Every year in the fall, the American Library Association, in conjunction with the American Booksellers Association, in conjunction with other associations and towns, cities, and book lovers across the United States celebrate Banned Books Week. More than 11,000 books have been challenged since 1982, primarily due to an individual's or a group's discomfort or disagreement with issues raised in the books. You can see the ten most challenged books of 2010 here, where authors include Sherman Alexie and Aldous Huxley, and subjects include the Twilight series and gay penguins.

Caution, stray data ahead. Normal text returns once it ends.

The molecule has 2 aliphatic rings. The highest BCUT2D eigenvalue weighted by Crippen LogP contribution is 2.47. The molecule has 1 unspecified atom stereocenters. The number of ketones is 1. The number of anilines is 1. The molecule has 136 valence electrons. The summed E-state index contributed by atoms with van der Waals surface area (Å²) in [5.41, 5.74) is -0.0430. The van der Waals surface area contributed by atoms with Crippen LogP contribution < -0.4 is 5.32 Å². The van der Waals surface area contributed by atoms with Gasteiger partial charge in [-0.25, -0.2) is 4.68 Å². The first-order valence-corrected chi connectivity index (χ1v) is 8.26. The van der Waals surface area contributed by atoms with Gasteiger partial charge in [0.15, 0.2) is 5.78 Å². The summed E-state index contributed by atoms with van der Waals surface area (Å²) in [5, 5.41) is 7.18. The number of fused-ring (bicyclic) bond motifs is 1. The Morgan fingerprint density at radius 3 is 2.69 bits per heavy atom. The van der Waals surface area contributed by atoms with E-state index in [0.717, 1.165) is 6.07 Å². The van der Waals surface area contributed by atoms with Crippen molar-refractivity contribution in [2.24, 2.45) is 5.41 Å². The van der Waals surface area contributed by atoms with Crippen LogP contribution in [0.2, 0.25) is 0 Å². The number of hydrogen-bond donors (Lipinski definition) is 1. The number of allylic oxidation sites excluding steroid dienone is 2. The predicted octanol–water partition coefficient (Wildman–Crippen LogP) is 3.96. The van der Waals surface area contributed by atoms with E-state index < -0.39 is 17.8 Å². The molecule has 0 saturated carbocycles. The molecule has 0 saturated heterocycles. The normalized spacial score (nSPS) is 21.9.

Authors are free to write. Publishers are free to publish. Libraries and book stores are free to order. Censorship is when the books that were readily available are pulled from the shelves. Those who challenge books are trying to censor what we read, sometimes without ever having read the books themselves, sometimes being afraid of the discussions that might occur if we do read them. The key to learning is through the discussion of all topics—whether we like the topic or not is irrelevant, and whether we change our minds or not doesn't matter as long as we are able listen. We are lucky in the U.S. that we have the freedom to read: a cause for celebration, indeed. Happy belated banned books week.
Book shown: T/ravel: Book, 2007